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January 1965

Some Observations on Intermittent Exotropia

Author Affiliations

Rochester, Minn
Section of Biophysics (Dr. Ogle) and Section of Ophthalmology (Dr. Dyer).
Mayo Clinic and Mayo Foundation.

Arch Ophthalmol. 1965;73(1):58-73. doi:10.1001/archopht.1965.00970030060014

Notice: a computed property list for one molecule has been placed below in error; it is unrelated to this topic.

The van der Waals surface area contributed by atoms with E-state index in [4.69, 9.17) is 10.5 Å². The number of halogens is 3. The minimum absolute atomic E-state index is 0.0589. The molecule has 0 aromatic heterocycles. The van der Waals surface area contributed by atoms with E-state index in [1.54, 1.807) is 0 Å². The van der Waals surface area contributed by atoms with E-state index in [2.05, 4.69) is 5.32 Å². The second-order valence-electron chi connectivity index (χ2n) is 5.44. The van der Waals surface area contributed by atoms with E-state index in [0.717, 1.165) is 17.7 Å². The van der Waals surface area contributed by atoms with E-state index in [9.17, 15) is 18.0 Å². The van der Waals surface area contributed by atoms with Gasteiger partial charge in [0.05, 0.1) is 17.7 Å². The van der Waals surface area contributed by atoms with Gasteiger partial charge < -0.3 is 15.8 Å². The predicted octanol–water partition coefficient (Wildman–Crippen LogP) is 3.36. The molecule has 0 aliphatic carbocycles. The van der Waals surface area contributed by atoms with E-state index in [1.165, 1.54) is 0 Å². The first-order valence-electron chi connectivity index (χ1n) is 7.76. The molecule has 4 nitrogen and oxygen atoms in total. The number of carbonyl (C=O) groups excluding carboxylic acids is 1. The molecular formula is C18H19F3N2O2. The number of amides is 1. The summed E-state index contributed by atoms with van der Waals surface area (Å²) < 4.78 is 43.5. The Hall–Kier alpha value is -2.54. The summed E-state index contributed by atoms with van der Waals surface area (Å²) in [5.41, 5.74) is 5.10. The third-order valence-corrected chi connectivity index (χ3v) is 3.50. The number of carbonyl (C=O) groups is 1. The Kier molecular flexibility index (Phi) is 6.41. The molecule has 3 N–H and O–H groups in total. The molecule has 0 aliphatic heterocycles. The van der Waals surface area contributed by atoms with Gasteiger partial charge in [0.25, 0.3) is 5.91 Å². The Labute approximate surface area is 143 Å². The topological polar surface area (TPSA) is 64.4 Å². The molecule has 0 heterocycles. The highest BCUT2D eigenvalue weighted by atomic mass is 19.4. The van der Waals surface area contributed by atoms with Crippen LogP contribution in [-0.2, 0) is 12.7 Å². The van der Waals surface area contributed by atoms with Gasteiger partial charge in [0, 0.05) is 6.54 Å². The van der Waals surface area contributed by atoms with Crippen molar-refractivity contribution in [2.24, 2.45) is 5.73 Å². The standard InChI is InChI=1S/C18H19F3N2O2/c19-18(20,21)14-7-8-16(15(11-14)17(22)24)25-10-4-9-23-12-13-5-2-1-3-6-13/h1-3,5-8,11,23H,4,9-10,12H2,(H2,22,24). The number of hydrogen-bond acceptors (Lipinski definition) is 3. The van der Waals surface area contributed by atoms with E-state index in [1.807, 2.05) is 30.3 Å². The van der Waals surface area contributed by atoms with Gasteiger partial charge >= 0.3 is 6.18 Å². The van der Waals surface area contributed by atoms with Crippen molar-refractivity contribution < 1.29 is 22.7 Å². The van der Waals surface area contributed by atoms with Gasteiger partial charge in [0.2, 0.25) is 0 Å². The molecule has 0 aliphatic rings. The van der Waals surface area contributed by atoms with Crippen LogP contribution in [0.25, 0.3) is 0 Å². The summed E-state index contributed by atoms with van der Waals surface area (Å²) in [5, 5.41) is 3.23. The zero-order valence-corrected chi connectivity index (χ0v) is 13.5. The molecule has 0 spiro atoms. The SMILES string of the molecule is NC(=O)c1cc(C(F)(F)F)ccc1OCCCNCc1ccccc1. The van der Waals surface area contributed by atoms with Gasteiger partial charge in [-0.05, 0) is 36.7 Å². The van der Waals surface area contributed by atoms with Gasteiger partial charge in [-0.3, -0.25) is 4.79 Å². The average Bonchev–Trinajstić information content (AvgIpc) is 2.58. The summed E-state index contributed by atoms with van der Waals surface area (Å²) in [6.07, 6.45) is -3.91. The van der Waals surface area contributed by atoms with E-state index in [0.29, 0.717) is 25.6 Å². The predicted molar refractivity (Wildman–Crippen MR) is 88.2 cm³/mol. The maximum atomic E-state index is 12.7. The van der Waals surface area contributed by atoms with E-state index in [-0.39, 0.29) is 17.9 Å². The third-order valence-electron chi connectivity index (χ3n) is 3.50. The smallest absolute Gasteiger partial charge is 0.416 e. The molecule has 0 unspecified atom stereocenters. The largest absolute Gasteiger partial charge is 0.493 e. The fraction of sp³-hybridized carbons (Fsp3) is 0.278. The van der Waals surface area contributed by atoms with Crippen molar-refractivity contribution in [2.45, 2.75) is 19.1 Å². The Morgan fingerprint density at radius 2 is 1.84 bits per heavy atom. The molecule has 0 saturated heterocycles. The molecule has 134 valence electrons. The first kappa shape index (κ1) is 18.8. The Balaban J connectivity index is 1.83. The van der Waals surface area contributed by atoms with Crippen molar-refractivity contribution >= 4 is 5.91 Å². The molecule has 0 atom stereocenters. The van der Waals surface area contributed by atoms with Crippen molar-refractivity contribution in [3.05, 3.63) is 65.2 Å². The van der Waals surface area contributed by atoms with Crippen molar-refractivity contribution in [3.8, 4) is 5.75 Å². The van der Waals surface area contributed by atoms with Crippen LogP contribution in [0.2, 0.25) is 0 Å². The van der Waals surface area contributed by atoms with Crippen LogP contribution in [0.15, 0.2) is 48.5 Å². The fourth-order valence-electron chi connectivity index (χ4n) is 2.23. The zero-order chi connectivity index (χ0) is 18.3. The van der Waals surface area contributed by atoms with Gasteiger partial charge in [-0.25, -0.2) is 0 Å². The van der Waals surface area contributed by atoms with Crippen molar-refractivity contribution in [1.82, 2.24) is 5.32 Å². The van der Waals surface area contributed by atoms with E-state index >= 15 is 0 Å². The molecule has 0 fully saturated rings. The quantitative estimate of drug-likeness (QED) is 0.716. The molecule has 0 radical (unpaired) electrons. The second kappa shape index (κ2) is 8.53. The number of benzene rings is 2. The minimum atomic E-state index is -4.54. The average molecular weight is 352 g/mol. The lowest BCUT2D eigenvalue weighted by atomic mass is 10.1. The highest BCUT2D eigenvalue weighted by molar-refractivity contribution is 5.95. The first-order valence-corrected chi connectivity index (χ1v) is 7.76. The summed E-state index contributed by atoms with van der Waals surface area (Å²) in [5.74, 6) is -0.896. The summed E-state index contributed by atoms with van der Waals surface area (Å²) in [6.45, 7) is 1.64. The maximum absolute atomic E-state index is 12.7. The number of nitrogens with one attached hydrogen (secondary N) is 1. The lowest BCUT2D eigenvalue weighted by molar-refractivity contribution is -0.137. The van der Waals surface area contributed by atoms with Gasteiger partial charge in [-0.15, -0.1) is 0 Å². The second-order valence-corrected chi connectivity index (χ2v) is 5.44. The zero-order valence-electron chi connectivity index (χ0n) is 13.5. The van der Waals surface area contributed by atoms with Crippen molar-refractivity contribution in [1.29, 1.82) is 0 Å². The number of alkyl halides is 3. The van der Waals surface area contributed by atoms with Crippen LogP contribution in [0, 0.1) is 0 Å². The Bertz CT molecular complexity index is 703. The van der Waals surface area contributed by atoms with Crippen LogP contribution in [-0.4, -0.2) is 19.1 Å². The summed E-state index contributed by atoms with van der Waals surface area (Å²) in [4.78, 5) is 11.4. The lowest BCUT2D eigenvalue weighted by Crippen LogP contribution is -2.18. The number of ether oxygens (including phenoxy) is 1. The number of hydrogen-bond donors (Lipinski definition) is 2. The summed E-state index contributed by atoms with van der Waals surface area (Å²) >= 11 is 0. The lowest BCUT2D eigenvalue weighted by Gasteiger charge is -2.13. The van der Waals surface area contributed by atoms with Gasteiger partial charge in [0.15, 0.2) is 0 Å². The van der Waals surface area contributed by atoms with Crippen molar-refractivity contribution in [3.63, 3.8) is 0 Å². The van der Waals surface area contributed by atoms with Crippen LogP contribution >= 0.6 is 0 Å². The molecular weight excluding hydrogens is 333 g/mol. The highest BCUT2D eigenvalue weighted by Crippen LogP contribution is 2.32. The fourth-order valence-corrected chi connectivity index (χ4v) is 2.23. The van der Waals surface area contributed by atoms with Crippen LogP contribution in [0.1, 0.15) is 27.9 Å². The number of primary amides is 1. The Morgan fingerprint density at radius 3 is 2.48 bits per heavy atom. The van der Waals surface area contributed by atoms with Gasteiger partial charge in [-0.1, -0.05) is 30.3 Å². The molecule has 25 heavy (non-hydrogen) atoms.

The term intermittent exotropia is usually reserved to designate that type of oculomotor anomaly in which the two eyes appear for the most part to be well coordinated, yet for some unknown reason, one eye may suddenly turn out, often through a rather large angle. The patient usually is not aware that the eye has turned out; he does not experience double vision.1 It has accordingly been assumed that the image in that eye is somehow suddenly suppressed. Apparently the suppression is not complete, however, because a moving light can be seen in the periphery by the deviating eye (the nose of the patient prevents the light from being seen by the fixating eye). Some evidence exists that the suppression is mostly in the macular or central area of the deviating eye,2 only during the actual deviation. It has been suggested also3 that this phenomenon may not

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